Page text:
Tall and blonde, Daniel Sexton Gurney was born April 13, 1931, in Port Jefferson, Long Island, to John Gurney, a Metropolitan Opera star, and his wife Roma Sexton. After high school he became a Californian, and wouldn’t ya’ know it, his father decided to move the family to Riverside, California. This was before the once famous racetrack was built, so Gurney practiced race driving around the orange trees. After graduation from a junior college he served in the Korean War for two years in an artillery unit. He began racing in the year 1955 driving a Triumph TR2.
Gurney was in on the early days of dry lakes racing. At age 19, he built and raced a car that went 138 miles per hour (mph) at the Bonneville Salt Flats. Ironically, one of the other hot rodders there was Phil Remington, who later worked for Shelby and finally finished his career at Gurney’s, working until his late 80s.
One of Gurney’s most memorable early races was at Riverside in 1960, where he raced against an older Texan named Carroll Shelby. Gurney was in a Ferrari 375 owned by a wealthy builder named Tony Parravano. Gurney finished second to Shelby, who was in his last year of racing as a driver. Young Gurney made quite a good first impression on Shelby that day. Little did he know it, but roughly seven years later he and A.J. Foyt would win the 24 Hours of LeMans in a Ford GT40 MkIV for Ford and the Shelby American Racing Team.
His talent was soon recognized and various sponsors began supplying him with Ferraris, and other exotic cars. He was one of several Yanks, including Phil Hill, Carroll Shelby, and Masten Gregory who went to Europe trying to win that elusive “factory ride.” He lucked out big time, becoming a race driver for Ferrari, running four races for Enzo, but left when he clashed with their management style. He eventually worked his way to Formula 2 where he was a factory driver for Porsche, winning the French Grand Prix.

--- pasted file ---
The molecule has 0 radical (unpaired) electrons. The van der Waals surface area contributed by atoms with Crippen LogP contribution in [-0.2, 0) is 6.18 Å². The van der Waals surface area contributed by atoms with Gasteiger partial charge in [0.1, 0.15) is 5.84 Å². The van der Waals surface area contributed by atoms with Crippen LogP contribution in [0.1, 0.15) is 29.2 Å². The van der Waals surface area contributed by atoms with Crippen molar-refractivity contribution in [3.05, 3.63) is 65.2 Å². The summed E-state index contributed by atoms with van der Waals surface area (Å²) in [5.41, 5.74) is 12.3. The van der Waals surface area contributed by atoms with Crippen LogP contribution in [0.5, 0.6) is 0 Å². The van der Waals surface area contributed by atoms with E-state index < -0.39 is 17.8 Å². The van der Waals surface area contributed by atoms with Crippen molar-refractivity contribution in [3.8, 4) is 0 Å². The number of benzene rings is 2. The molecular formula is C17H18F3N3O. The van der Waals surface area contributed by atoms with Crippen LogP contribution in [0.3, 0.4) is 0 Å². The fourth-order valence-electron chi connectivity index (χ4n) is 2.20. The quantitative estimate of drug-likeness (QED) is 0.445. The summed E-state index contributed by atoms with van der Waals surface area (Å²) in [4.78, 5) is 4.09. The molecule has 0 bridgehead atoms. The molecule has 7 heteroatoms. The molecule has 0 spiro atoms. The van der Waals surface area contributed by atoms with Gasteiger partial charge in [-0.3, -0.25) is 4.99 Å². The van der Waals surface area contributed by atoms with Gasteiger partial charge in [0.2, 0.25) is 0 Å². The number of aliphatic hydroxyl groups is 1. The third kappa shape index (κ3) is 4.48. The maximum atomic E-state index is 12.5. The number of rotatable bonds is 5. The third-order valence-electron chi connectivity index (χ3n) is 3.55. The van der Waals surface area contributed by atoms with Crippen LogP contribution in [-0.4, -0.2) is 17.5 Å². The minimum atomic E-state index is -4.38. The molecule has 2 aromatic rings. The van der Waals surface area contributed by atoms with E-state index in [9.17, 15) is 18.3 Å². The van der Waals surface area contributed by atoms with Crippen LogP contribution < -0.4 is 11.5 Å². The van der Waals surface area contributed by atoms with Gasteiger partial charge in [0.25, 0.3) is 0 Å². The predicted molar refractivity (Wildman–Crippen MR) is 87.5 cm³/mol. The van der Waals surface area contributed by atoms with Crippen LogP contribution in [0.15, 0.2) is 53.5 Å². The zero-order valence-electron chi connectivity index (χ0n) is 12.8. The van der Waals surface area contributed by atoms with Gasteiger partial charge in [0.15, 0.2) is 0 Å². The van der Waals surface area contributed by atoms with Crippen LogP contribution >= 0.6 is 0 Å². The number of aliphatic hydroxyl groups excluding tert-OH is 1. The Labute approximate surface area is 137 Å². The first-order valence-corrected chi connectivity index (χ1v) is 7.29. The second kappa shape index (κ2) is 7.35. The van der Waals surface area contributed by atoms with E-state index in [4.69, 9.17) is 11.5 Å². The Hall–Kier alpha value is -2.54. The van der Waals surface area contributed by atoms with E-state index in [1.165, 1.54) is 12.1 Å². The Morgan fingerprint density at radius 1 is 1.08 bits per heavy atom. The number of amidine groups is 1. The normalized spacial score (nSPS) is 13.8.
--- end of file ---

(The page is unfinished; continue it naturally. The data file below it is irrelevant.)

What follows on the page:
Then it was to BRM. If you look up the race records, he raced against Stirling Moss, Jimmy Clark, John Surtees, Jack Brabham, Graham Hill, Phil Hill, Carroll Shelby, Ken Miles and others. He remains the only U.S. citizen to win a Grand Prix in a car of his own construction in the 100-year history of F1 racing. The car was the Gurney-Eagle. It was while racing with Shelby American that he became enamored of the sports car group, because he also drove NASCAR races in the Motor Trend 500 and in GP. He was a favorite among NASCAR fans since he was one of the few road-racing pros in NASCAR racing. He loved to slide those big Fords sideways through the turns.
He reportedly consulted on the Cobra when it was first being developed and went to Nassau with a Cobra in 1962. That was way early in terms of Cobra racing development.
When Carroll Shelby decided to contend for the FIA World Championship of GT cars in 1964, Shelby developed a Cobra race car specifically to run in Europe. The chassis numbers were CSX2259, CSX2260. CSX2301, CSX2323, and CSX2345. Gurney and Jerry Grant ran the Targa in a 289 Cobra. Gurney set the lap record, but it was a real battle. The roads had been built by the Romans thousands of years before and were too much in disrepair for the Cobra suspension. But the duo finished eighth overall and second in the GT class. Of course next the Cobra Daytona was developed. Designed by young engineer and designer Peter Brock, the first one was built in the U.S. Shelby , always looking for a deal, sent the remaining five chassis to Modena, Italy for the coupe’s streamline aluminum body construction. They botched up the roofline on the next car and it was thought that it would be slower. When it was sent to LeMans, Gurney and co-driver Bob Bondurant raced it faster. Gurney drove the car he fitted in best, which is the outsize “tall one.”